Trust thy Neighbor? Risk and Trust in Economic Interactions between Jews and Christians in the German Empire c. 1280-1420
Aviya Doron is a PhD student at the Department of Jewish History at the Hebrew University of Jerusalem under the supervision of Prof. Elisheva Baumgarten, and a member of the ERC research group “Beyond the Elite: Jewish Daily Life in Medieval Europe.”
Her research explores risk and trust in Jewish-Christian economic interactions in the German Empire between 1280 and 1420. The questions at the heart of her work are how risk was conceptualized, experienced and overcome in interreligious personal contacts, and which institutionalized mechanisms governing economic exchange helped build and sustain trust between Jews and Christians. Beyond the prevailing risks involved in any economic exchange at the time, transactions between Jews and Christians entailed further risks arising from religious tensions between them. Thus, her research aims to elucidate how long-established mechanisms for risk mitigation, such as collateral, sworn oaths and written documents, were specifically put into practice in exchanges between Jews and Christians.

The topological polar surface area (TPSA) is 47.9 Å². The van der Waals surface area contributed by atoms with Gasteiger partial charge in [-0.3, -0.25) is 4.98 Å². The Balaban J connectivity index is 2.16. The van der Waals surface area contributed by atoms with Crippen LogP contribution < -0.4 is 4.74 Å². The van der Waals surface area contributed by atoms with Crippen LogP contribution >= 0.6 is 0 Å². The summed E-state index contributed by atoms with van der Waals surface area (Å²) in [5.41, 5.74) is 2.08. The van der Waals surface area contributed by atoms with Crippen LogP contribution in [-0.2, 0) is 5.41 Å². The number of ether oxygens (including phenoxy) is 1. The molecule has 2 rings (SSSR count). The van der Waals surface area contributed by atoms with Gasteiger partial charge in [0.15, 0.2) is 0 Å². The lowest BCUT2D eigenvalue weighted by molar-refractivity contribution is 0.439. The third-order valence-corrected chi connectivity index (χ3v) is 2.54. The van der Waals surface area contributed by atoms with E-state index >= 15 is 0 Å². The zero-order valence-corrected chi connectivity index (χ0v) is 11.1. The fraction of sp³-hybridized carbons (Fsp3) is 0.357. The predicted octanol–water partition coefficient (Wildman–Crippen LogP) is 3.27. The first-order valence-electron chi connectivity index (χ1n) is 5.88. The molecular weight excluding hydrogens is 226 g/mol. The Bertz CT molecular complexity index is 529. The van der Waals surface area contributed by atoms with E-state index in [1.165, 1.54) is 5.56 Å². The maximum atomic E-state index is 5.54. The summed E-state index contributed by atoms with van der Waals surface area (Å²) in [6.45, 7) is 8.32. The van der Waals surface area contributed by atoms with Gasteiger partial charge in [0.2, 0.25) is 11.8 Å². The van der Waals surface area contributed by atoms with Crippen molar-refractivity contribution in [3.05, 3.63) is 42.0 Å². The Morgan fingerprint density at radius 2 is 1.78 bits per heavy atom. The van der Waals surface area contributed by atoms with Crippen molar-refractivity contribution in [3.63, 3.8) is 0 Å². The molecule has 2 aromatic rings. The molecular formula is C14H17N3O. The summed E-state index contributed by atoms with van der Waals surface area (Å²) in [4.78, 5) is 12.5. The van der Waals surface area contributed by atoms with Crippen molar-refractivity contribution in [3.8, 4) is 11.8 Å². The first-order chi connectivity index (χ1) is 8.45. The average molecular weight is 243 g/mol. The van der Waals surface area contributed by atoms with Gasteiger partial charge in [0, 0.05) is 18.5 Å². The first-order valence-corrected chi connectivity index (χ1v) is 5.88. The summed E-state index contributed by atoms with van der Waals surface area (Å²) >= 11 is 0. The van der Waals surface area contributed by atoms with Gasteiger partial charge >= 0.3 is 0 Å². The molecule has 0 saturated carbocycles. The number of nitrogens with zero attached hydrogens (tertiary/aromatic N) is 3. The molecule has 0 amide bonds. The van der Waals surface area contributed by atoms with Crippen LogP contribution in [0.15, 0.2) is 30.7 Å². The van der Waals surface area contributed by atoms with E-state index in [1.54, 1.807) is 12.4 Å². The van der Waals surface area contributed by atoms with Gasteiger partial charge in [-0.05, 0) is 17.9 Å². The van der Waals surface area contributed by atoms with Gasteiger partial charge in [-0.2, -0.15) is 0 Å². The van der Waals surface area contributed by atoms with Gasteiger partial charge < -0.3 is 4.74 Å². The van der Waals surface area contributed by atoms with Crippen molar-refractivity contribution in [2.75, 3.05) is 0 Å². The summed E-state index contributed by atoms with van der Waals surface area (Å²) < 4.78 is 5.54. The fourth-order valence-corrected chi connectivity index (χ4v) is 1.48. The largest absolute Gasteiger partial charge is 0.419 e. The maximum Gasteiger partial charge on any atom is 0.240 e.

To this end, her PhD dissertation focuses on four cities of economic significance in the German Empire: Frankfurt, Cologne, Erfurt and Nürnberg. Combining legal and administrative archival sources in Latin and German and responsa literature, her work draws on insights from institutional economics and social-network analysis in order to clarify how individuals were linked with the greater environment in which they operated and illustrate their embeddedness in a larger web of relations to both institutions and other individuals. Identifying and understanding mechanisms for evaluating risk and building trust can shed new light on the role of economic incentives in shaping the boundaries between religious conflict and daily economic and social contacts.